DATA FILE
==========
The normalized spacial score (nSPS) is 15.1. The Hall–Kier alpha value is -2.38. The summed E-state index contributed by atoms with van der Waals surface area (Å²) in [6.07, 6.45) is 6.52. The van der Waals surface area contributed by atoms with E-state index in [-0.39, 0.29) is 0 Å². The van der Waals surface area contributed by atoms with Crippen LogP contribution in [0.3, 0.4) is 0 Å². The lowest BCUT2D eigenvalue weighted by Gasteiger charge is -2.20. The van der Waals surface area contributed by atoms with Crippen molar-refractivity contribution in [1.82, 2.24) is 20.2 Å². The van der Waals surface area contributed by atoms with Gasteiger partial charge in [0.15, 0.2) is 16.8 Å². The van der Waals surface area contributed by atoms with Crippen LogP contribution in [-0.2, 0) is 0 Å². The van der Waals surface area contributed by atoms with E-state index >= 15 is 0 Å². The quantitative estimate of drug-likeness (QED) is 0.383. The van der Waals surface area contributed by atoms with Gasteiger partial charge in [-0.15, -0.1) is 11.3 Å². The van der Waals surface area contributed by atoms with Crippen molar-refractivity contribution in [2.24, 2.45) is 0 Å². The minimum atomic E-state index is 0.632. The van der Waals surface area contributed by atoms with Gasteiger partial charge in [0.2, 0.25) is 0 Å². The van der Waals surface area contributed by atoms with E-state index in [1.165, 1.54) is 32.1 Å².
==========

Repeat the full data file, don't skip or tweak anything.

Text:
The normalized spacial score (nSPS) is 15.1. The Hall–Kier alpha value is -2.38. The summed E-state index contributed by atoms with van der Waals surface area (Å²) in [6.07, 6.45) is 6.52. The van der Waals surface area contributed by atoms with E-state index in [-0.39, 0.29) is 0 Å². The van der Waals surface area contributed by atoms with Crippen LogP contribution in [0.3, 0.4) is 0 Å². The lowest BCUT2D eigenvalue weighted by Gasteiger charge is -2.20. The van der Waals surface area contributed by atoms with Crippen molar-refractivity contribution in [1.82, 2.24) is 20.2 Å². The van der Waals surface area contributed by atoms with Gasteiger partial charge in [0.15, 0.2) is 16.8 Å². The van der Waals surface area contributed by atoms with Crippen LogP contribution in [-0.2, 0) is 0 Å². The van der Waals surface area contributed by atoms with E-state index >= 15 is 0 Å². The quantitative estimate of drug-likeness (QED) is 0.383. The van der Waals surface area contributed by atoms with Gasteiger partial charge in [-0.15, -0.1) is 11.3 Å². The van der Waals surface area contributed by atoms with Crippen molar-refractivity contribution in [2.24, 2.45) is 0 Å². The minimum atomic E-state index is 0.632. The van der Waals surface area contributed by atoms with Gasteiger partial charge in [0.2, 0.25) is 0 Å². The van der Waals surface area contributed by atoms with E-state index in [1.165, 1.54) is 32.1 Å².